John Mee is a landscape and portrait photographer from Co Mayo, Ireland.
Living alOng the rugged and beautiful west coast of Ireland he enjoys taking photos of the mountains and the ocean, although he likes to shoot any scenes that move or inspire him.
We spoke to John and asked him to tell us about his experiences as a photographer.
Ireland Calling: Why did you want to be a photographer and how did you get into it as a profession?
John Mee: I’ve always been interested in art but was never good enough to actually practice it. So I stuck to viewing it and reading about it! About five or six years ago, I picked up a cheap camera and was quickly bitten by the “photography” bug.
I spent a few years learning the craft and shooting everything that got in the way of my lens. It is only in the last year or two that I have discovered my preference for black and white photography, especially landscape and portrait.
IC: What training did you do?
JM: I did attend a full time professional photography course in 2013. However, I believe I am mostly self-taught and am constantly learning from the landscape around me and the people that live in it.
IC: What attracted you about your particular field of photography?
JM: I prefer the simplicity of black and white images. I believe they allow the viewer to “stay” with the image a little longer and impart a greater sense of the landscape.
It is only in the last year that I have discovered that I like to shoot people. It’s quite challenging but very rewarding when you do capture the character of that person.
IC: What would you say are the main challenges in getting the best pictures in your particular area?
JM: You may think that the weather presents a challenge, especially with the changeable conditions we get in the west of Ireland. But my main challenge comes from myself. I’m a bit fussy and no matter what others think or say, I still need to be absolutely satisfied before I can say, “yea, that’s the shot”
IC: How important to you are issues such as location, subject, lighting, time of day etc.
JM: We are spoilt for choice when it comes to locations in this part of the world, so that is not an issue. Of course the light is all important. Many photographer will only shoot at sunrise or sunset – the so called magic hours. While these are excellent times in which to get good photographs, I often find myself heading out during bad weather. I enjoy capturing the real weather we get here.
IC: What would say are the top two or three pictures you’ve taken and what is that makes them so good or special to you?
JM: I like “The Glowing Soul”. It is a shot of Croagh Patrick, the holy mountain at Murrisk outside Westport, county Mayo. It was taken from 40 kilometres away while the sun was setting behind. It’s difficult to say why a photo is special to someone – I believe that you have to “feel” it inside.
I also like “A day on the Hills”. I was out shooting in the wet weather, as usual. It was taken between Westport and Leenane. For me, this is a typical west of Ireland scene – the hills, the clouds, the rain and the sheep. I thought it was unusual for there to be just a single sheep grazing. That is what caught my eye.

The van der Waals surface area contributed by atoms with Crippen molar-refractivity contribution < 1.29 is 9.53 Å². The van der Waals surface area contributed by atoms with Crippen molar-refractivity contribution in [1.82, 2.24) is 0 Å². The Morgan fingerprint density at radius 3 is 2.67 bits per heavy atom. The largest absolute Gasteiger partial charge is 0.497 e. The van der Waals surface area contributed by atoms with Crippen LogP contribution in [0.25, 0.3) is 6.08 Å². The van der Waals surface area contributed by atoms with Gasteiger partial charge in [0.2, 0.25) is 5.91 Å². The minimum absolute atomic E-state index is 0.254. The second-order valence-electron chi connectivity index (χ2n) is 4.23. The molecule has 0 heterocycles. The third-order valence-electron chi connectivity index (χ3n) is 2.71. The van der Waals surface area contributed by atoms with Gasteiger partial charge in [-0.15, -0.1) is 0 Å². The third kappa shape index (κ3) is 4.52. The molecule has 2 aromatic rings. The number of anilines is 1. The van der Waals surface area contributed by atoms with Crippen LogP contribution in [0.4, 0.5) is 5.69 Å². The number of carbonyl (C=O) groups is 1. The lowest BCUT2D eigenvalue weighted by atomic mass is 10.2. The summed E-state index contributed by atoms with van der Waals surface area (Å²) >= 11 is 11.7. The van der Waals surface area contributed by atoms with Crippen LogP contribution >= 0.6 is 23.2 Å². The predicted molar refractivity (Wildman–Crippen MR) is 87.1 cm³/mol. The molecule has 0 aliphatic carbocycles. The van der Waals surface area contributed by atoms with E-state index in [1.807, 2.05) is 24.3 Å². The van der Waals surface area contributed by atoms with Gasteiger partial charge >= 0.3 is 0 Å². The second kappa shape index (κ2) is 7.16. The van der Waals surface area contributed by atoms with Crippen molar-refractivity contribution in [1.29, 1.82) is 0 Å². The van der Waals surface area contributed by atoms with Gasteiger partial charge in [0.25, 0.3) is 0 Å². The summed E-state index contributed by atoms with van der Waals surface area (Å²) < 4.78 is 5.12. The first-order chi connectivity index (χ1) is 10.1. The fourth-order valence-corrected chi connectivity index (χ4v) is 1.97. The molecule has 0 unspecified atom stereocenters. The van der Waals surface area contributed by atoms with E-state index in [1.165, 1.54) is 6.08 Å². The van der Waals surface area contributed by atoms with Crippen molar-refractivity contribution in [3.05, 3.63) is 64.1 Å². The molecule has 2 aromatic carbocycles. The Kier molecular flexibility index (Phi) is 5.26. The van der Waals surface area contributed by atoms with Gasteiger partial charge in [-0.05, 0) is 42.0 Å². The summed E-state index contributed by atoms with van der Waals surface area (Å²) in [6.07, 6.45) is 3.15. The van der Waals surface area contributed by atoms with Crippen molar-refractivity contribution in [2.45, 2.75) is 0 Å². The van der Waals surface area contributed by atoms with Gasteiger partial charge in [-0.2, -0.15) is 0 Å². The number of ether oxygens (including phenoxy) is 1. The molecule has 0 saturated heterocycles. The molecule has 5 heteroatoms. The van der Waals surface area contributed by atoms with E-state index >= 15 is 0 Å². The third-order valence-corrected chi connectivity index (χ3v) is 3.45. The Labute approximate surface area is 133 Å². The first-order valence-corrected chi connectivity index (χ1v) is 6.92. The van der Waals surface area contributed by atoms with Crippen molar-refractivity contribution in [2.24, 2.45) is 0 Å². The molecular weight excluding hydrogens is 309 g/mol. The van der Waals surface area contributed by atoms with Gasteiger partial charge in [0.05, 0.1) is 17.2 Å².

A personal favourite is “The Vermeer Boy”. I’m a fan of the Johannes Vermeer, the dutch painter. I like the way he used light. Looking through the viewfinder on the camera while I was shooting this, the scene reminded of him and the photo title sprung to mind.
IC: What cameras and special equipment do you use?
JM: I use a Nikon camera and Nikon lenses. While good equipment will usually give a higher resolution and sharper image, it not at all necessary to shoot great photos. It’s important that people don’t get caught up in the technology.
IC: Everyone can have access to good cameras nowadays. What does it take to stand out as a professional?
JM: In my opinion, ‘professional” is a word that is bandied about quite a lot. There are good and mediocre photographers, both professional and amateur. I hesitate to call myself a professional – I’ll let others judge my work and decide for themselves.
People should look at art and other photographers work. they should read lots of photography related material. They need to slow down and look at and study the world around them. You need to then apply their own interpretation to the photos that they shoot.
IC: What tips and advice can you pass on to any of our readers who might be interested in photography, especially those in your specialist field?
JM: In no particular order:
1. Keep the camera steady so your photos are sharp.
2. Fill the frame. Whatever you are shooting, try to ensure there are no other distracting elements in the photo.
3. Use the rule of thirds. Look through your camera’s viewfinder or camera screen, and imagine it is divided into thirds both horizontally and vertically. Alternatively, check your camera’s manual because often, this overlay grid can be activated on the display for you. To make the most
visually interesting image, place the main subjects on the intersection points of these lines.
4. If you’re photographing your children, get down on your knees so you are at their eye level. You’ll get a more pleasing photo.
5. Learn your camera – read the manual and shoot everyday.
6. Watch or wait for interesting light.
7. Ask someone else. There are many photographers that are more than happy to offer advice. Message me on my Facebook page if you have a question and I’ll try my best to help.
IC: What kind of projects are you planning next?
JM: I have a notebook full of project ideas. If something catches my eye or an idea pops into my head, I write it down. My immediate plan is to shoot more people, more people in the landscape.
IC: What advice would you give to people wanting to become a professional photographer?
JM: Work hard. Read loads. Shoot loads. Stay true to your own vision. Never give up.